You will notice the baking soda is dry and crusty after a certain amount of time. This means it is time to vacuum up the residue.
2. Cleaning Carpets with Vinegar
White vinegar is arguably just as effective when carpet cleaning as baking soda. Its acidic properties mean that it is a natural antibacterial and antimicrobial agent.
Vinegar is a tough component for removing stains. Not only that though. It is also highly efficient in tackling mould and loosening dirt particles buried into your carpet fibres. You can mix it with deodorizing liquids to leave your carpets looking nice and fluffy, as well as smelling fresh.
An important reminder when using vinegar as a carpet cleaner, though. Always dilute it with equal amounts of water. Otherwise, it will discolour the fibres of your carpet.
To clean your carpets using vinegar, apply the mixture by either lightly sprinkling or spraying the solution over the stain. Alternatively, dab it into the stain with a white cloth.
Another important reminder – white vinegar may not always be effective on the first go. You may need to repeat the process a few times before it works.
3. Cleaning Carpets with Bleach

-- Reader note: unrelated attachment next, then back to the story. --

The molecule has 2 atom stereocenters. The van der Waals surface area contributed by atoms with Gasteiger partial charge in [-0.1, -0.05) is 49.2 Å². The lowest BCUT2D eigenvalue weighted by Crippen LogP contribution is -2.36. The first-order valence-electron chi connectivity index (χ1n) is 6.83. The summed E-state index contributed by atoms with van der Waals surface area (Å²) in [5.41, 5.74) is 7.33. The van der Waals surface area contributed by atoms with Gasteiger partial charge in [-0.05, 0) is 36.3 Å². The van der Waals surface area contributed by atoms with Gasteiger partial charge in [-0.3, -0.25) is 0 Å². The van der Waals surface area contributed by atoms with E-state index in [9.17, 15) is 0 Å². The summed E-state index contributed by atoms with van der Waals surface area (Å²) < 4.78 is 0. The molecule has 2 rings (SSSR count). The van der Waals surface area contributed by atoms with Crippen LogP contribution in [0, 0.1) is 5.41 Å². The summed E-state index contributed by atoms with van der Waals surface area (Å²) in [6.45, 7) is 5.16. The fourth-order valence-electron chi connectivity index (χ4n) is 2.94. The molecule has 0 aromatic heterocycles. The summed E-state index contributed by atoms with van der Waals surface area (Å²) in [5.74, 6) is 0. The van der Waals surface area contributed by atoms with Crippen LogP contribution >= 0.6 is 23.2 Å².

There is always a big question mark when it comes to carpet cleaning with bleach. Is it effective, is it a good idea? The short answer is yes, you can use bleach to clean only polypropylene carpets. Be careful to follow the procedure below exactly as instructed.
There are certain circumstances when bleach is not recommended.
Bleach contains strong chemicals. These chemicals can strip the colour out of carpet fibres. That is why you only use bleach on white to very light coloured floor coverings.
Bleach for cleaning wool carpets is a big no. It also isn’t the best option for cleaning synthetic carpets either.
Furthermore, bleach should always be diluted with water. Measure one tbsp of bleach to a gallon of water.
Another big no is mixing bleach with ammonia or vinegar.
To avoid children or pets suffering from chemical burns, always make sure they can’t reach the area that has been treated with bleach.
For the same reason, always wear rubber gloves when cleaning with bleach. Health and safety experts recommend wearing a mask. Overexposure to bleach can have negative effects on the respiratory system.
To clean carpets with bleach, apply your diluted solution and leave it for 30 minutes. Now, rinse out the area thoroughly using carpet shampoo. After which, give it another good rinse with clean water.
Household Products You Should Only Use as a Last Resort
Many household products can be used for carpet cleaning. However, many have been tried and tested, and have failed. There are also countless articles floating around the internet, some of which are credible, and some of which are not.